- Written consent to evict by all owners not moving into the property;
- Is any property owned in whole or in part by any record owner vacant or soon to become vacant? Has a prior owner move-in eviction ever taken place at the premises?
Some takeaways from the recent OMI changes
The most notable change we observed is the level of oversight and redundancies by the Rent Board.
The rental property owner must file a “Statement of Occupancy” form with that body within 90 days after the date of service of an OMI notice, with updated documentation every 90 days thereafter until the unit is repossessed by the landlord, but it doesn’t end there.
Once a year for five years after the recovery of possession of the unit, the landlord-turned occupant must check in with the Rent Board to once again show that the underlying OMI Eviction was made in good faith.
The modifications to San Francisco’s Rent Ordinance is the gift that keeps giving, with an ominous extension of the statute of limitations for a wrongful eviction lawsuit following an OMI eviction, from one year to five years. OMIs, then, are not transactional in nature and landlords contemplating this vehicle should expect to be strapped in for the long haul.
Do you qualify?
Before contemplating an OMI, owners should answer the fundamental question of whether they are eligible. To qualify, the landlord must have at least a 25% ownership interest in the property if it was purchased after 2/21/91, or 10% if purchased prior to that date
Two individuals registered as domestic partners can combine their ownership interests to meet the required percentage.
Owners are prohibited from recovering possession if there is a comparable vacant unit owned by the landlord available. As noted previously, an owner must make the unit their principle place of residence, as in singular – the owner can only have only one “principal place of residence.”
The landlord or relative moving in must be a “natural person” and cannot be a corporation, partnership, or other business entity. There are several other prohibitions best reviewed with an attorney.
Statutory Relocation Payments
For Notices served between March 1, 2017 and February 28, 2018, the relocation amount due per tenant is $6,281 with a maximum relocation amount per unit of $18,843.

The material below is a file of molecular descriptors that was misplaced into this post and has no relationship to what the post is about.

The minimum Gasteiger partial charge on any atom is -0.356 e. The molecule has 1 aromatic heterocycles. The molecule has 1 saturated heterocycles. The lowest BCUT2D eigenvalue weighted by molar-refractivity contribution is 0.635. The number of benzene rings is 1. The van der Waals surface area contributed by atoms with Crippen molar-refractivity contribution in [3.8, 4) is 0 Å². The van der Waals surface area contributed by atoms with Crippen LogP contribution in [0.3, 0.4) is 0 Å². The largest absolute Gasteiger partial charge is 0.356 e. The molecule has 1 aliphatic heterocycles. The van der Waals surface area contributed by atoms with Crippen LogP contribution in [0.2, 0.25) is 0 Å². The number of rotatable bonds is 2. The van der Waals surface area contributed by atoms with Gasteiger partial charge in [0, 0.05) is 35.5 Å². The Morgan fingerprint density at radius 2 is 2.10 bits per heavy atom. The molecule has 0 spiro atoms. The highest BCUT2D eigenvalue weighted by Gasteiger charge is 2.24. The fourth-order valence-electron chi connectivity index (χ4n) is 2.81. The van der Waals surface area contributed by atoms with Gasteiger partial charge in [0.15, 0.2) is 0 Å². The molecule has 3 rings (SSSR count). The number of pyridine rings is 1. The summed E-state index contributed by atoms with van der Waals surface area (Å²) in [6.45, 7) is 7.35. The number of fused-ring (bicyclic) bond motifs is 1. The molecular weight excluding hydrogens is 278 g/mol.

However, elder persons, disabled tenants, or households with minor children are afforded additional favor. These vulnerable groups may be entitled to additional $4,1888 each, pursuant to RO Sec. 37.9C. When tenants fall into this category, it is all the more important to consult with the landlord lawyers at Bornstein Law.
Beyond San Francisco
While other cities have adopted some similar provisions of San Francisco’s OMI rules, local ordinances that govern owner move-in evictions vary across the Bay Area.
Passed by Oakland’s City Council on January 16, the Uniform Relocation Ordinance creates a schedule of relocation payments that will increase every year based on Consumer Price Index fluctuations. Other municipalities have adopted their own rules that regulates an owner’s desire to terminate a tenancy in order to move themselves or a close relative into a unit. With the housing shortage upon us and a litany of proposals by tenant advocates, these laws are in flux. You can rely on Bornstein Law to help you stay ahead of any changes or amendments that are sure to come.
While our goal here was to provide an overview of some considerations surrounding owner move-in evictions, many complex issues remain. Contesting a tenant’s protected status, defending against claims that the eviction was made in bad faith, a myriad of rent board petitions and numerous other complex issues are best approached with the guidance of the experienced landlord attorneys at Bornstein Law.